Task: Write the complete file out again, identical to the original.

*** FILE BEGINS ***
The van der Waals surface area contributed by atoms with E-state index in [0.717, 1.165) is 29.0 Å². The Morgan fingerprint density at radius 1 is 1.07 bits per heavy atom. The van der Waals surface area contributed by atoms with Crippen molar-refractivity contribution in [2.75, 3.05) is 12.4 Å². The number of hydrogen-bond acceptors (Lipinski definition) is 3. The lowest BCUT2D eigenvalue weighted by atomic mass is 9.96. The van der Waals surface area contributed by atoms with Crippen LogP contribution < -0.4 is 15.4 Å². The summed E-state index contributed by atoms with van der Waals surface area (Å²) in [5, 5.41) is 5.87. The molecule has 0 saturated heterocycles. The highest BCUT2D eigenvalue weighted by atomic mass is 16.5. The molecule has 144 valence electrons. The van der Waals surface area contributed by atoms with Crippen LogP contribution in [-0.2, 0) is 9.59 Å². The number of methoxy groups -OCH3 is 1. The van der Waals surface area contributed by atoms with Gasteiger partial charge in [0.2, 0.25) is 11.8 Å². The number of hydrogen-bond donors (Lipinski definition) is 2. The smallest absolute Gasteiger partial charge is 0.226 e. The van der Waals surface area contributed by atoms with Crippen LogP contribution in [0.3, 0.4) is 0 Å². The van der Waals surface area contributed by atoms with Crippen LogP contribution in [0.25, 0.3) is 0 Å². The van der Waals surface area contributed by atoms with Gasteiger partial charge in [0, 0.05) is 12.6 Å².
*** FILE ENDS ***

The van der Waals surface area contributed by atoms with E-state index in [0.717, 1.165) is 29.0 Å². The Morgan fingerprint density at radius 1 is 1.07 bits per heavy atom. The van der Waals surface area contributed by atoms with Crippen molar-refractivity contribution in [2.75, 3.05) is 12.4 Å². The number of hydrogen-bond acceptors (Lipinski definition) is 3. The lowest BCUT2D eigenvalue weighted by atomic mass is 9.96. The van der Waals surface area contributed by atoms with Crippen LogP contribution < -0.4 is 15.4 Å². The summed E-state index contributed by atoms with van der Waals surface area (Å²) in [5, 5.41) is 5.87. The molecule has 0 saturated heterocycles. The highest BCUT2D eigenvalue weighted by atomic mass is 16.5. The molecule has 144 valence electrons. The van der Waals surface area contributed by atoms with Crippen LogP contribution in [-0.2, 0) is 9.59 Å². The number of methoxy groups -OCH3 is 1. The van der Waals surface area contributed by atoms with Gasteiger partial charge in [0.2, 0.25) is 11.8 Å². The number of hydrogen-bond donors (Lipinski definition) is 2. The smallest absolute Gasteiger partial charge is 0.226 e. The van der Waals surface area contributed by atoms with Crippen LogP contribution in [0.3, 0.4) is 0 Å². The van der Waals surface area contributed by atoms with Crippen LogP contribution in [0.25, 0.3) is 0 Å². The van der Waals surface area contributed by atoms with Gasteiger partial charge in [0, 0.05) is 12.6 Å².